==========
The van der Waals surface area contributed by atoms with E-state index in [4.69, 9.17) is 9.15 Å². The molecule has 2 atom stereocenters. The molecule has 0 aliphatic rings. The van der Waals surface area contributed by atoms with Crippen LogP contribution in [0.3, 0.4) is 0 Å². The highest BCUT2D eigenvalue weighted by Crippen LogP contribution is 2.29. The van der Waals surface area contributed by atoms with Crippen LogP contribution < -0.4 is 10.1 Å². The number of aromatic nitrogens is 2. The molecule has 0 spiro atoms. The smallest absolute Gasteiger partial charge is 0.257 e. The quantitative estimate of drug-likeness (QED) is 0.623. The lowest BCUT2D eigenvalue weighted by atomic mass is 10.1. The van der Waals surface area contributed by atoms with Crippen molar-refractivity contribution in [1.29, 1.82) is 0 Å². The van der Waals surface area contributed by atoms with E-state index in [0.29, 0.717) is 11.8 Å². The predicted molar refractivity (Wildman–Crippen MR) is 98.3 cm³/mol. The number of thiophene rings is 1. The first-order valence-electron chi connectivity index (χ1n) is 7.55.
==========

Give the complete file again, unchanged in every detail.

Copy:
The van der Waals surface area contributed by atoms with E-state index in [4.69, 9.17) is 9.15 Å². The molecule has 2 atom stereocenters. The molecule has 0 aliphatic rings. The van der Waals surface area contributed by atoms with Crippen LogP contribution in [0.3, 0.4) is 0 Å². The highest BCUT2D eigenvalue weighted by Crippen LogP contribution is 2.29. The van der Waals surface area contributed by atoms with Crippen LogP contribution < -0.4 is 10.1 Å². The number of aromatic nitrogens is 2. The molecule has 0 spiro atoms. The smallest absolute Gasteiger partial charge is 0.257 e. The quantitative estimate of drug-likeness (QED) is 0.623. The lowest BCUT2D eigenvalue weighted by atomic mass is 10.1. The van der Waals surface area contributed by atoms with Crippen molar-refractivity contribution in [1.29, 1.82) is 0 Å². The van der Waals surface area contributed by atoms with E-state index in [0.29, 0.717) is 11.8 Å². The predicted molar refractivity (Wildman–Crippen MR) is 98.3 cm³/mol. The number of thiophene rings is 1. The first-order valence-electron chi connectivity index (χ1n) is 7.55.